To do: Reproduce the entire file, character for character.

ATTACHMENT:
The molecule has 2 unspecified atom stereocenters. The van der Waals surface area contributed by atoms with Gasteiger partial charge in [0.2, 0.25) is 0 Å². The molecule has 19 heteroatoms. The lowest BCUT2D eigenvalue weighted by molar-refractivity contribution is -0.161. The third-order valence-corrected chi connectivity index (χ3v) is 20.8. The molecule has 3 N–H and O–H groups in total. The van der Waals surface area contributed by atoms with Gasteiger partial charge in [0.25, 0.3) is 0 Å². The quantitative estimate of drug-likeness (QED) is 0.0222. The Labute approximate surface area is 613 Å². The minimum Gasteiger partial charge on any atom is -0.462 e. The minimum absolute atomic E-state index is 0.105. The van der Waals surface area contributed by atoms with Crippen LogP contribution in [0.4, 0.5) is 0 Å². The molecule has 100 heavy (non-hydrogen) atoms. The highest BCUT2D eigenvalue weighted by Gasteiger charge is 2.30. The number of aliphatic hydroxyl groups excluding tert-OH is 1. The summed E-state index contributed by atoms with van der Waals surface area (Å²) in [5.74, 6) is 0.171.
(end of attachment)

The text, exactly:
The molecule has 2 unspecified atom stereocenters. The van der Waals surface area contributed by atoms with Gasteiger partial charge in [0.2, 0.25) is 0 Å². The molecule has 19 heteroatoms. The lowest BCUT2D eigenvalue weighted by molar-refractivity contribution is -0.161. The third-order valence-corrected chi connectivity index (χ3v) is 20.8. The molecule has 3 N–H and O–H groups in total. The van der Waals surface area contributed by atoms with Gasteiger partial charge in [0.25, 0.3) is 0 Å². The quantitative estimate of drug-likeness (QED) is 0.0222. The Labute approximate surface area is 613 Å². The minimum Gasteiger partial charge on any atom is -0.462 e. The minimum absolute atomic E-state index is 0.105. The van der Waals surface area contributed by atoms with Crippen LogP contribution in [0.4, 0.5) is 0 Å². The molecule has 100 heavy (non-hydrogen) atoms. The highest BCUT2D eigenvalue weighted by Gasteiger charge is 2.30. The number of aliphatic hydroxyl groups excluding tert-OH is 1. The summed E-state index contributed by atoms with van der Waals surface area (Å²) in [5.74, 6) is 0.171.